Art, Culture

Terracotta Warriors – Emperor Qin’s Army

What do people really come to Xi’an, China for?

The Terracotta Warriors of course! Before we came to China I always had an interest in this site, but to be honest, I didn’t have any real knowledge or rationale. Now I know.

The Terracotta Warriors are one of the most impressive creations I’ve come across and seeing them was a real treat to say the least.

So what is the site all about?

Emperor Qin, the first Emperor of China, had his entire army recreated to have them buried with him when he passed.  These men are known today as the Terra Cotta Warriors.   He had the army recreated in hopes that they would protect him in his afterlife. So, some 2,200 years ago every warrior was individually recreated from clay to depict the actual size, statute, apparel and ranking of the men. Today, there are over 6,000 warriors across 3 large pits. The story is they were built and arranged in the typical battle formation to represent the true nature of the army. At the time they also constructed pillars and a roof to house this amazing site. Unfortunately with time the structure eroded and the men were exposed to the elements.

Somewhere in the last 2,200 years the warriors went missing so to speak (no one was aware of their existence). In fact the ground that had amassed atop of the site was being used as a burial ground. The land (in between a mountain range) was also being used by local farmers for agricultural purposes. In 1974, the farmers were digging to put in a new well and they hit clay. Much to their surprise, the Terra Cotta Warriors had existed below their feet this whole time.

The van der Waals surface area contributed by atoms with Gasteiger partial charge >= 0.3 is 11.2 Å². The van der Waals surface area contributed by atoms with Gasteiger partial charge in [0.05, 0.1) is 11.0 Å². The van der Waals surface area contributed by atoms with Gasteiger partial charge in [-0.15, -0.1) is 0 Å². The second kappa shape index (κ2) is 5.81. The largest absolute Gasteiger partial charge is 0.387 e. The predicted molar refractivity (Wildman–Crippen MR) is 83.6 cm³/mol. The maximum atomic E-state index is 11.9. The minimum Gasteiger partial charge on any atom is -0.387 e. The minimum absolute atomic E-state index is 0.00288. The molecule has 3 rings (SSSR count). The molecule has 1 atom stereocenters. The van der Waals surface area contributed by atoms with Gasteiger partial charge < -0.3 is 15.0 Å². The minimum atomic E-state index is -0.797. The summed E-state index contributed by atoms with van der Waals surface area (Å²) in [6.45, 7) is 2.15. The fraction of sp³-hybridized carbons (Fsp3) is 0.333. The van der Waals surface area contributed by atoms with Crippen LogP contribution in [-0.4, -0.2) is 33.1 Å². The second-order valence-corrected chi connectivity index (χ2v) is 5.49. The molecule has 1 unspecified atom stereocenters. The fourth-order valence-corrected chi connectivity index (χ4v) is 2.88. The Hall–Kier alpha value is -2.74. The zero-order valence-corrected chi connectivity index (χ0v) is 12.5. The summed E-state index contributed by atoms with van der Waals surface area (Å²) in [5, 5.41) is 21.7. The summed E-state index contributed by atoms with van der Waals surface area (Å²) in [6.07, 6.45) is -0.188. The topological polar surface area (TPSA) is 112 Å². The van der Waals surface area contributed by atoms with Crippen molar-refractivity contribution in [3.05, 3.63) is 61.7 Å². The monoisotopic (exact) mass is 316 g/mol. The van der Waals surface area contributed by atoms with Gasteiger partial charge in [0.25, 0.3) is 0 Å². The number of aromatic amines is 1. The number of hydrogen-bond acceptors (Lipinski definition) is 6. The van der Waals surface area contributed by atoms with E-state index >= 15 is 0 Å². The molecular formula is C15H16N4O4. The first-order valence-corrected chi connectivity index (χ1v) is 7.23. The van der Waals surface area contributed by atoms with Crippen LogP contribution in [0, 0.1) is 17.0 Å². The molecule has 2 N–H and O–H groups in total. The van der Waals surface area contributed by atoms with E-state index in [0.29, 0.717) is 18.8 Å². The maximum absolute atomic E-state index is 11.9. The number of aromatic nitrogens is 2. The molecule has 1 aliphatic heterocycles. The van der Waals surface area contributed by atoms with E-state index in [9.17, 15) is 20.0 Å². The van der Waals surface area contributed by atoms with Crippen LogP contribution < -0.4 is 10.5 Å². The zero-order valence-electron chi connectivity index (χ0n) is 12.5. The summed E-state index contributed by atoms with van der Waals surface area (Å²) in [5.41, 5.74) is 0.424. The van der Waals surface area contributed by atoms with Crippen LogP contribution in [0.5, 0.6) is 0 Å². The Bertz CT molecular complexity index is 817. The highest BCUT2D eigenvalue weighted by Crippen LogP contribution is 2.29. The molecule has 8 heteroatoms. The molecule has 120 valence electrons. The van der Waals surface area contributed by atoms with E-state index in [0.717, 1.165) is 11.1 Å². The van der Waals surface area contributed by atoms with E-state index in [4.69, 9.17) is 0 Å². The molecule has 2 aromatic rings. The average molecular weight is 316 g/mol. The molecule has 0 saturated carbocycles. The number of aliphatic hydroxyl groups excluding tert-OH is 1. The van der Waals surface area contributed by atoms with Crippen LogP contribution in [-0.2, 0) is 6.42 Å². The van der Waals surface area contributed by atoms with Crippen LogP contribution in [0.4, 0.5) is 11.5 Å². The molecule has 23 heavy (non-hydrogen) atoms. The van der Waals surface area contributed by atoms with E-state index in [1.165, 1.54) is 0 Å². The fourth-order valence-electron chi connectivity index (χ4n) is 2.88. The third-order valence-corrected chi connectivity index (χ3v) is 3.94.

The specifics of the site continue…

The three pits were constructed completely underground. They are built out of earth and wood. Pit one has 11 corridors divided by 10 earth rammed partition walls, which are paved with pottery bricks on which the soldiers are placed.

The Army Array of Pit one is a battle formation of Charioteers and infantry men. At the eastern end of the pit there are 3 rows of vanguards. Around the outer edge there is one row of army men facing South, North and West to protect the army from all sides. The Figures vary in height according to their roles, the tallest figures being the generals.

Every single soldier is different, based on a replica of the real soldier. Pit one, the largest of the three pits, measures 230 meters long from East to West, and 60 meters wide from north to south. It takes up an area of 14,000 square meters. Only about 1/3 of the pit has been excavated to date.

Archeologists still work on the site today, and only a portion of the warriors and horses have been uncovered and/or repaired. This site is only partially excavated, and there is work being done in California to understand how chemically advanced the people were in those days. This site is a major Archaeological resource which helps understand how advanced science and pottery was 2200 years ago. They built a new roof and external structure to house the impressive pits, but when you visit you’ll see the pits are original for the most part.

Pay attention to both the size of the men and their facial features/structures – they are quite different than what exists in the region today. If you get close enough to examine details, you’ll also notice that there are different ranks of men, attire, stances and most importantly that what you are looking at was made by hand, one by one!

Of course we are sharing images here and a lot of the story, but I’ll be the first to admit these do not do the site justice.

Add it to the trusty bucket list and make it out to see them in person, if possible 🙂

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